“Russia is one of the largest obstacles in the way of US expansionism, next to China -- which should be enough to convince US activists to defend Russia from imperial attack.”
US hatred of Russia dates back to the Soviet period. This November marked the 100th anniversary of the Bolshevik revolution that produced the Union of Soviet Socialist Republics, or the Soviet Union for short. The successful socialist revolution in Russia signaled the end of capitalist hegemony and the beginning of an era where workers, peasants, and all property-less people would rule their respective societies free from exploitation. Bolshevism spurred a fierce response from capitalist profiteers everywhere, especially from the emerging US empire. The Soviet Union was immediately invaded by a coalition of imperial powers. These same imperial powers spread anti-communist fervor far and wide as a means to weaken the Soviet menace.
This same anti-communist sentiment is currently the backdrop for the anti-Russia hysteria that has spread to Washington’s every edifice. Alleged association with Russia or its president, Vladimir Putin, is seen as the highest possible crime to the Democratic and Republican Party establishment. Russian media has been blacklisted and President Trump's campaign is under a permanent investigation for claims of "colluding" with the Russian government. The investigation has yet to yield any evidence to prove the claims. However, proof is not what the ruling class is seeking.
“Alleged association with Russia or its president, Vladimir Putin, is seen as the highest possible crime to the Democratic and Republican Party establishment.”
- Russia obsession is driven by the insatiable lust for war. re are many in the US ruling class who believe that war with Russia is a necessary precondition to the maintenance of US dominance in the world. The fear being spread about Russia is reminiscent of the Cold War period. Putin has been repeatedly labeled an authoritarian dictator in the same manner that the Soviet Union was depicted over a half century ago. Few days pass where Putin isn't placed under heavy scrutiny for his former post as intelligence officer for the KGB, the Soviet Union’s intelligence wing.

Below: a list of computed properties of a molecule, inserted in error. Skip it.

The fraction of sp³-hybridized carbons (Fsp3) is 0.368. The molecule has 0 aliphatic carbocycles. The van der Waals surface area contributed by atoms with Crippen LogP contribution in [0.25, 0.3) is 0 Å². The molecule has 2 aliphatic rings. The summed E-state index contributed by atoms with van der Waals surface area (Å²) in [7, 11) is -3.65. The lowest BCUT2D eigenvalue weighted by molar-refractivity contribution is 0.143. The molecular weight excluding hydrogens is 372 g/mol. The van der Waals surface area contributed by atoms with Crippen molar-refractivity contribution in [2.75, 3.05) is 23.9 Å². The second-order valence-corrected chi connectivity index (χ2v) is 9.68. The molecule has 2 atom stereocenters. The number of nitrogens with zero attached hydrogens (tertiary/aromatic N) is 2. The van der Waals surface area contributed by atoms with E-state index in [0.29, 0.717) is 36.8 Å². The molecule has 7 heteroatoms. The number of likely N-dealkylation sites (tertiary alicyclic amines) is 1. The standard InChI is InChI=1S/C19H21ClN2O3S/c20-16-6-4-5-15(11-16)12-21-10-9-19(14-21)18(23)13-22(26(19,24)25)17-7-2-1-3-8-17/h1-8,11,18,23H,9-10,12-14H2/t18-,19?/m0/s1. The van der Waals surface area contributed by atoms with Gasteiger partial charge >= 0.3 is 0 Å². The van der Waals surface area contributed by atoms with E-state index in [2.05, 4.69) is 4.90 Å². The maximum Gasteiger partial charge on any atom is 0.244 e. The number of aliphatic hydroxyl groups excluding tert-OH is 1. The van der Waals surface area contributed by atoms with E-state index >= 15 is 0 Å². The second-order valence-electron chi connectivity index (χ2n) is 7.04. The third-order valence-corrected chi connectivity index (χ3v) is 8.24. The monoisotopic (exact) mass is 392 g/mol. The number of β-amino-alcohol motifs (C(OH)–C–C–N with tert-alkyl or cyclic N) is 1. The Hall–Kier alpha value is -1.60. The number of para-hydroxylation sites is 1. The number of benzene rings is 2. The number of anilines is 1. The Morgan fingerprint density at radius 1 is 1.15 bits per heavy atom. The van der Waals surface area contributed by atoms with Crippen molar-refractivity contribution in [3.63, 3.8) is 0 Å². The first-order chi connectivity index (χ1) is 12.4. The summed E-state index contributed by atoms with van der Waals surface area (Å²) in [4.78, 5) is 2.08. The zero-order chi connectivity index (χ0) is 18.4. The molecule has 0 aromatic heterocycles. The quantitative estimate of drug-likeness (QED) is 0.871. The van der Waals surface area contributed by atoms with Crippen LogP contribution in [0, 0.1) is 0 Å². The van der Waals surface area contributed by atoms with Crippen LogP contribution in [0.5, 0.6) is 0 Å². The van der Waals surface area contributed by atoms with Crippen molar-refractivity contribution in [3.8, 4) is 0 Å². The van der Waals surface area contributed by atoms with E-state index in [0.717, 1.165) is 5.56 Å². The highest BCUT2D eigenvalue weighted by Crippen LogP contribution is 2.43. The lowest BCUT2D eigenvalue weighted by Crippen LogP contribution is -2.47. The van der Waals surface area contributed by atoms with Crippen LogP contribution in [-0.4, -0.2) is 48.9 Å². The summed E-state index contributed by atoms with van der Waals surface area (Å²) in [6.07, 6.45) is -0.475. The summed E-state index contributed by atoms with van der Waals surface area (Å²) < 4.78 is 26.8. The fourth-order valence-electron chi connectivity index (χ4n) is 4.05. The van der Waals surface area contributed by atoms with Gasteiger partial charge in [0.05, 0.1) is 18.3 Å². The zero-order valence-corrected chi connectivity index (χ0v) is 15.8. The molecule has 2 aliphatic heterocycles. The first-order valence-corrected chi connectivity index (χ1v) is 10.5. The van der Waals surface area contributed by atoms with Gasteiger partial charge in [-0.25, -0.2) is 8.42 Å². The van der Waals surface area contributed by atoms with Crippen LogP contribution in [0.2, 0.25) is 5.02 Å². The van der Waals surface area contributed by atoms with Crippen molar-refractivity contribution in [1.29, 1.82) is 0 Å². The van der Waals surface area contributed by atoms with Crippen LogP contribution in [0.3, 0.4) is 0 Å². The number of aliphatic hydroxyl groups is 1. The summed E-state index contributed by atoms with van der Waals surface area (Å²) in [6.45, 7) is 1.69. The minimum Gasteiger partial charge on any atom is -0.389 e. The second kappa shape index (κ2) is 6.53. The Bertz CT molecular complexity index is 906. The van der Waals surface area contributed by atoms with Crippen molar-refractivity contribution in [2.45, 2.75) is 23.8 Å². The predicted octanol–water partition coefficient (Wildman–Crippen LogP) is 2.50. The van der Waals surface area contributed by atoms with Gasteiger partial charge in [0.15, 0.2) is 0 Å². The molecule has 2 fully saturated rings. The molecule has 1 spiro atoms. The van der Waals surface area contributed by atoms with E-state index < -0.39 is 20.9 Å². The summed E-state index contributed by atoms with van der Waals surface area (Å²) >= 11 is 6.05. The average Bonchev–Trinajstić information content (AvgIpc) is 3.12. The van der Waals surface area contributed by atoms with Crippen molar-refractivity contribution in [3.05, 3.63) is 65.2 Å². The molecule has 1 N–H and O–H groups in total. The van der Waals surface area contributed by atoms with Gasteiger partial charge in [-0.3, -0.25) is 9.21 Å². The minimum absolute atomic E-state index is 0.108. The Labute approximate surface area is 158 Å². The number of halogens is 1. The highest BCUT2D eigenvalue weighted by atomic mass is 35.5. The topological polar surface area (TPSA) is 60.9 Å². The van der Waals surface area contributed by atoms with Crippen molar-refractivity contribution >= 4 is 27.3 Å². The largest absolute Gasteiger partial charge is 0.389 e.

The fear that the ruling class spreads about Putin and Russia is rooted in the legitimate concern of a Soviet revival. Memories of the Soviet Union run deep in the Russian population, with recent opinion polls indicating a general nostalgia for life under the socialist state. Post-Soviet shock therapy decimated the living standards of the population and transformed the nation into a puppet state of the US and West. From 1991 until 2000, US-puppet Boris Yeltsin plundered the national treasury at behest of the IMF. Millions of people died prematurely from substandard living conditions. The life expectancy of men declined by nearly a decade during this time as workers were suddenly unable to afford housing, healthcare, and basic necessities.
“The Russia obsession is driven by the insatiable lust for war.”
Life in the Soviet Union, however, was a far cry from the Yeltsin-era. The Soviet economy was socialist in the sense that all means of production belonged to the state. Public planning was conducted by workers’ councils and various popular institutions instead of the capitalist model of electing representatives to manage the affairs of private capital. Healthcare was universal and the hourly work week was capped at 41 hours. Unemployment fell to zero as the right to housing, healthcare, and employment were inscribed in the Soviet constitution.
The Soviet socialist economy exhibited high rates of economic growth. Science and technology thrived under the guidance of an economic plan geared toward the needs of the people. The Soviet Union sent the first person and satellite into space. Soviet scientists introduced the first methods for painless childbirth. They also introduced to the world the first organ transplants. Science and technology were the engine to the Soviet Union's socialist model, much to the chagrin of the imperialist world.
The Soviet Union accomplished all of this despite a non-stop war against it. Imperialism, or the rule of monopoly capital which dominates societies in the US and Western orbit, feared the international implications of the Soviet Union's economic model. During WWII, Germany's fascist military invaded the Soviet Union at the expense of 27 million Soviet lives. Much of the Soviet Union's infrastructure was destroyed. Yet the Soviet Union immediately reconstructed its society to the point where it was able to provide free education to foreign students from across the world, including more than a few Black American freedom fighters.